Design sells. Fintech has brought more attention to aesthetics and engaging user experience design to banking. With mobile and web platforms becoming the main stage for financial customer interaction, the design doctrines popular with tech startups has become an influence. Here are some of the best examples of beautifully designed fintech apps and websites (The Next Web).
Funding is not enough. Many of this year’s Fintech Finance 35 (Institutional Investor) – those ranked by Instituional Investor as leading financiers and facilitators of the entrepreneurial explosion in fintech – are as much strategic advisers and collaborators as they are funders. Some good tips here for dealmakers, who, as they invest, offer “partnerships” as well as cash.
The bot race is on. But who is accountable if a fintech bot makes a wrong call? What is the value of human logic? Is innovation outpacing regulation right now? We’ve curated some articles that try to answer these predicaments, as the mad race to banking bots has begun, with contributions from Venture Beat, Tech Crunch and Quartz.
Time to work on your hiring ads. For a good take on what artificial intelligence can and can’t do right now, read Andrew Ng explaining that AI will revolutionize many industries, but not yet (Harvard Business Review). Despite AI’s breadth of impact across industries, “the types of it being deployed are still extremely limited”, Ng says.
What’s going on in fintech? Have a peek. Forbes’ second annual Fintech Top 50 list (Forbes) is out – with descriptions of particulalry interesting non-publicly traded fintechs operating in the US. With $18.9 billion poured into fintech startups during the first nine months of 2016, there is tons of action in the field – with 22 companies new on this year’s list.
The world – and its financial pundits – is reeling, struggling to comprehend the consequences of a new president and his rogue campaign. What will it mean for trade, globalization and world prosperity? What will it mean for banks and fintech? Read on for today’s picks of thoughtful insights, with contributions from The Economist, Crowdfund Insider and The New York Times.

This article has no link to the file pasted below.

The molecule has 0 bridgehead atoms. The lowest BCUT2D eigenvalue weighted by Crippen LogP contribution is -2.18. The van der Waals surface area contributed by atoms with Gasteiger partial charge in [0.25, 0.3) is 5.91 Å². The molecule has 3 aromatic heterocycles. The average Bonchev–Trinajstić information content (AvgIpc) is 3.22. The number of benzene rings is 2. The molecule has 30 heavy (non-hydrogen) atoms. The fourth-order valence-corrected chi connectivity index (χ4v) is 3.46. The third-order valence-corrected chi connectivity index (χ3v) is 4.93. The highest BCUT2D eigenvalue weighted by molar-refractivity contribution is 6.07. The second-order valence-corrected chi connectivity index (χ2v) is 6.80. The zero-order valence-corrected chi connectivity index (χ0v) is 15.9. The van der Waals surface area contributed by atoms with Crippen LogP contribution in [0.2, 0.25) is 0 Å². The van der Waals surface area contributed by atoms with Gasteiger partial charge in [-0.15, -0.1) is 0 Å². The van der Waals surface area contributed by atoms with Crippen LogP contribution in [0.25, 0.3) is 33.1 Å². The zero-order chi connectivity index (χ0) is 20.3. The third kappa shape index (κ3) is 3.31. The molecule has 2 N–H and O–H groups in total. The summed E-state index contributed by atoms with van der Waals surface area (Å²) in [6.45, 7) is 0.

OMG! Donald J. Trump’s shocking victory late Tuesday left world markets rattled, and financial services companies facing an uncertain future. Once the uncertainty settles down, however, financial institutions are likely to embrace Trump’s deregulatory stance (American Banker), thinks Ian McKendry. Read on for our full rundown on the financial consequences of a surprising presidency.
Money for nothing? Trials of “universal basic income” show that giving people enough money to live on can have profound effects. Many theorists have toyed with the idea of governments giving every citizen or resident a minimum income (The Independent) off which to live. Pilot projects suggest that simply giving money to the poor (Rienner) could successfully tackle poverty.
A mad scramble is on as brands seek to improve mobile conversion rates by overhauling and “mobilizing” their entire shopping process (L2). Consumers spend 60% of their online shopping time on mobile, but due to clunky user experiences, only 16% of shopping transactions are occurring on a smartphone, as detailed in L2’s Insight Report on mobile payments.
Does finance attract people who are comfortable with doing morally dubious things? (Atlantic) asks Gillian B White. “Moral boundaries that can be so apparent in everyday life can be difficult to see, let alone adhere to, when financial firms and their workers are so often involved with purposely opaque financial products and strategies. The question is posed in a review of Maureen...
Virtual assistants that can read social cues and nonverbal signals are less jarring—and surprisingly persuasive (Technology Review), Will Knight reports. Most bots remain horribly clumsy and easily confused. In the article, we meet Sara, a virtual assistant developed at Carnegie Mellon University, which uses conversational cues to make smalltalk-by-bots less annoying and more effective.